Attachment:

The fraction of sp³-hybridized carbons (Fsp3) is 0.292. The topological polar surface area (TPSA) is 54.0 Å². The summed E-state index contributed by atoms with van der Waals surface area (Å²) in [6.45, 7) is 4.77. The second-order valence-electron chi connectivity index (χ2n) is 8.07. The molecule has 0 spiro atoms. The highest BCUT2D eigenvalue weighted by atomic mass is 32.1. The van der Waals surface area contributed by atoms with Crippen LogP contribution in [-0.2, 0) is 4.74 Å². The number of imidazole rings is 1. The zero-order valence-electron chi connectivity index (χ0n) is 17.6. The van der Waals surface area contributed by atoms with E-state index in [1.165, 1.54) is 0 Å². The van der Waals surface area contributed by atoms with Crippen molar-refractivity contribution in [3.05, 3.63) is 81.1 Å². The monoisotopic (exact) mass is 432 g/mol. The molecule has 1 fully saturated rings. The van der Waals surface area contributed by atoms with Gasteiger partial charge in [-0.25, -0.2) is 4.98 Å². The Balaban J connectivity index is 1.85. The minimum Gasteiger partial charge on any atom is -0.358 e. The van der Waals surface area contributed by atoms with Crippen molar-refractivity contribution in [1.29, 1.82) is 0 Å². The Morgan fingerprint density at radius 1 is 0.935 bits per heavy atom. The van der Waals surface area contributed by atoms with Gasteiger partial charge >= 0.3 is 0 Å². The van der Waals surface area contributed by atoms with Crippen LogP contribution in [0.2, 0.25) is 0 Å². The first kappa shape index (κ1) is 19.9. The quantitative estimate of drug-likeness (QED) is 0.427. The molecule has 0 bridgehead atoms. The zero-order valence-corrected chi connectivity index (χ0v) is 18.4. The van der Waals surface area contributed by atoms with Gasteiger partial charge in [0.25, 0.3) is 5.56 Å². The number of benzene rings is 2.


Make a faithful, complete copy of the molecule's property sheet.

The fraction of sp³-hybridized carbons (Fsp3) is 0.292. The topological polar surface area (TPSA) is 54.0 Å². The summed E-state index contributed by atoms with van der Waals surface area (Å²) in [6.45, 7) is 4.77. The second-order valence-electron chi connectivity index (χ2n) is 8.07. The molecule has 0 spiro atoms. The highest BCUT2D eigenvalue weighted by atomic mass is 32.1. The van der Waals surface area contributed by atoms with Crippen LogP contribution in [-0.2, 0) is 4.74 Å². The number of imidazole rings is 1. The zero-order valence-electron chi connectivity index (χ0n) is 17.6. The van der Waals surface area contributed by atoms with E-state index in [1.165, 1.54) is 0 Å². The van der Waals surface area contributed by atoms with Crippen molar-refractivity contribution in [3.05, 3.63) is 81.1 Å². The monoisotopic (exact) mass is 432 g/mol. The molecule has 1 fully saturated rings. The van der Waals surface area contributed by atoms with Gasteiger partial charge in [-0.25, -0.2) is 4.98 Å². The Balaban J connectivity index is 1.85. The minimum Gasteiger partial charge on any atom is -0.358 e. The van der Waals surface area contributed by atoms with Crippen molar-refractivity contribution in [1.29, 1.82) is 0 Å². The Morgan fingerprint density at radius 1 is 0.935 bits per heavy atom. The van der Waals surface area contributed by atoms with Gasteiger partial charge >= 0.3 is 0 Å². The van der Waals surface area contributed by atoms with Crippen LogP contribution in [0.2, 0.25) is 0 Å². The first kappa shape index (κ1) is 19.9. The quantitative estimate of drug-likeness (QED) is 0.427. The molecule has 0 bridgehead atoms. The zero-order valence-corrected chi connectivity index (χ0v) is 18.4. The van der Waals surface area contributed by atoms with Gasteiger partial charge in [0.25, 0.3) is 5.56 Å². The number of benzene rings is 2.